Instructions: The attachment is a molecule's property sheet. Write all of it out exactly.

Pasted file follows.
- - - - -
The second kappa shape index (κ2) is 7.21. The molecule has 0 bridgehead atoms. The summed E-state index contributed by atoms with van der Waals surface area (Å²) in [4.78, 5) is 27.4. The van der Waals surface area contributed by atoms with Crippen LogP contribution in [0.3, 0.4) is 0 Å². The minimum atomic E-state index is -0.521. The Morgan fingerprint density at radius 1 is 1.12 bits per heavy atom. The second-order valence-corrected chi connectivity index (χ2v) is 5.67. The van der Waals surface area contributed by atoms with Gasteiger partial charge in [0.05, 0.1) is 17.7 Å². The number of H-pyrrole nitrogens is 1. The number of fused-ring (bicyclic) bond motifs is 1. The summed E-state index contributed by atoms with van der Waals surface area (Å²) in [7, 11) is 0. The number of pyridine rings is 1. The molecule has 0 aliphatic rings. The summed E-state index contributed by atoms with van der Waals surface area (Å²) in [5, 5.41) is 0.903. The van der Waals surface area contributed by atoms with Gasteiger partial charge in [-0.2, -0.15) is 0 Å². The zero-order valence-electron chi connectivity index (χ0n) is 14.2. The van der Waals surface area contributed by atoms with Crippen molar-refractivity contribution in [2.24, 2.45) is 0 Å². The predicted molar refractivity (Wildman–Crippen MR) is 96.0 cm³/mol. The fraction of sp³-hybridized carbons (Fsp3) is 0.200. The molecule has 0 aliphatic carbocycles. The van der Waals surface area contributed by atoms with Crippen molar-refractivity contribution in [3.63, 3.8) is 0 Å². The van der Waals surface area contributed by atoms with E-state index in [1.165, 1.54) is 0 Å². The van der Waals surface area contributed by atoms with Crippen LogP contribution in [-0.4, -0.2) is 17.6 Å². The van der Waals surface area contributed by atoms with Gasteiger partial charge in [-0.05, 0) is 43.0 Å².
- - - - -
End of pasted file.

The second kappa shape index (κ2) is 7.21. The molecule has 0 bridgehead atoms. The summed E-state index contributed by atoms with van der Waals surface area (Å²) in [4.78, 5) is 27.4. The van der Waals surface area contributed by atoms with Crippen LogP contribution in [0.3, 0.4) is 0 Å². The minimum atomic E-state index is -0.521. The Morgan fingerprint density at radius 1 is 1.12 bits per heavy atom. The second-order valence-corrected chi connectivity index (χ2v) is 5.67. The van der Waals surface area contributed by atoms with Gasteiger partial charge in [0.05, 0.1) is 17.7 Å². The number of H-pyrrole nitrogens is 1. The number of fused-ring (bicyclic) bond motifs is 1. The summed E-state index contributed by atoms with van der Waals surface area (Å²) in [7, 11) is 0. The number of pyridine rings is 1. The molecule has 0 aliphatic rings. The summed E-state index contributed by atoms with van der Waals surface area (Å²) in [5, 5.41) is 0.903. The van der Waals surface area contributed by atoms with Gasteiger partial charge in [-0.2, -0.15) is 0 Å². The zero-order valence-electron chi connectivity index (χ0n) is 14.2. The van der Waals surface area contributed by atoms with Crippen molar-refractivity contribution in [2.24, 2.45) is 0 Å². The predicted molar refractivity (Wildman–Crippen MR) is 96.0 cm³/mol. The fraction of sp³-hybridized carbons (Fsp3) is 0.200. The molecule has 0 aliphatic carbocycles. The van der Waals surface area contributed by atoms with Crippen molar-refractivity contribution in [3.63, 3.8) is 0 Å². The van der Waals surface area contributed by atoms with E-state index in [1.165, 1.54) is 0 Å². The van der Waals surface area contributed by atoms with Crippen LogP contribution in [-0.4, -0.2) is 17.6 Å². The van der Waals surface area contributed by atoms with Gasteiger partial charge in [-0.05, 0) is 43.0 Å².